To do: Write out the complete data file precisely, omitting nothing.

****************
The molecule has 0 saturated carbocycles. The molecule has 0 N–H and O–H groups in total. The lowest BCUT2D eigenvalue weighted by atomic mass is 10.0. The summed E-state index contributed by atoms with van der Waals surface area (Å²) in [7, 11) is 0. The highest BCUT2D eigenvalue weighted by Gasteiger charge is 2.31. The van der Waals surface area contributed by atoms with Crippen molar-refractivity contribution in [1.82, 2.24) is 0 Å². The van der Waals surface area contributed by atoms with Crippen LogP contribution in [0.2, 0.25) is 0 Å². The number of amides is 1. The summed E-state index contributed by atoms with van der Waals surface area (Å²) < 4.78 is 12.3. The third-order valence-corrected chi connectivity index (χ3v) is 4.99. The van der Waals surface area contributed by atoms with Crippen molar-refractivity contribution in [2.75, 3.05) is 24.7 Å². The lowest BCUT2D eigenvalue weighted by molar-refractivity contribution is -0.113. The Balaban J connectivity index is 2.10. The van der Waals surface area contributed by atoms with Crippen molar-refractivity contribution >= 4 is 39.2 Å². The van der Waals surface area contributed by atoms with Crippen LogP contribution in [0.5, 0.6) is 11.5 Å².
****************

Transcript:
The molecule has 0 saturated carbocycles. The molecule has 0 N–H and O–H groups in total. The lowest BCUT2D eigenvalue weighted by atomic mass is 10.0. The summed E-state index contributed by atoms with van der Waals surface area (Å²) in [7, 11) is 0. The highest BCUT2D eigenvalue weighted by Gasteiger charge is 2.31. The van der Waals surface area contributed by atoms with Crippen molar-refractivity contribution in [1.82, 2.24) is 0 Å². The van der Waals surface area contributed by atoms with Crippen LogP contribution in [0.2, 0.25) is 0 Å². The number of amides is 1. The summed E-state index contributed by atoms with van der Waals surface area (Å²) < 4.78 is 12.3. The third-order valence-corrected chi connectivity index (χ3v) is 4.99. The van der Waals surface area contributed by atoms with Crippen molar-refractivity contribution in [2.75, 3.05) is 24.7 Å². The lowest BCUT2D eigenvalue weighted by molar-refractivity contribution is -0.113. The Balaban J connectivity index is 2.10. The van der Waals surface area contributed by atoms with Crippen molar-refractivity contribution >= 4 is 39.2 Å². The van der Waals surface area contributed by atoms with Crippen LogP contribution in [0.5, 0.6) is 11.5 Å².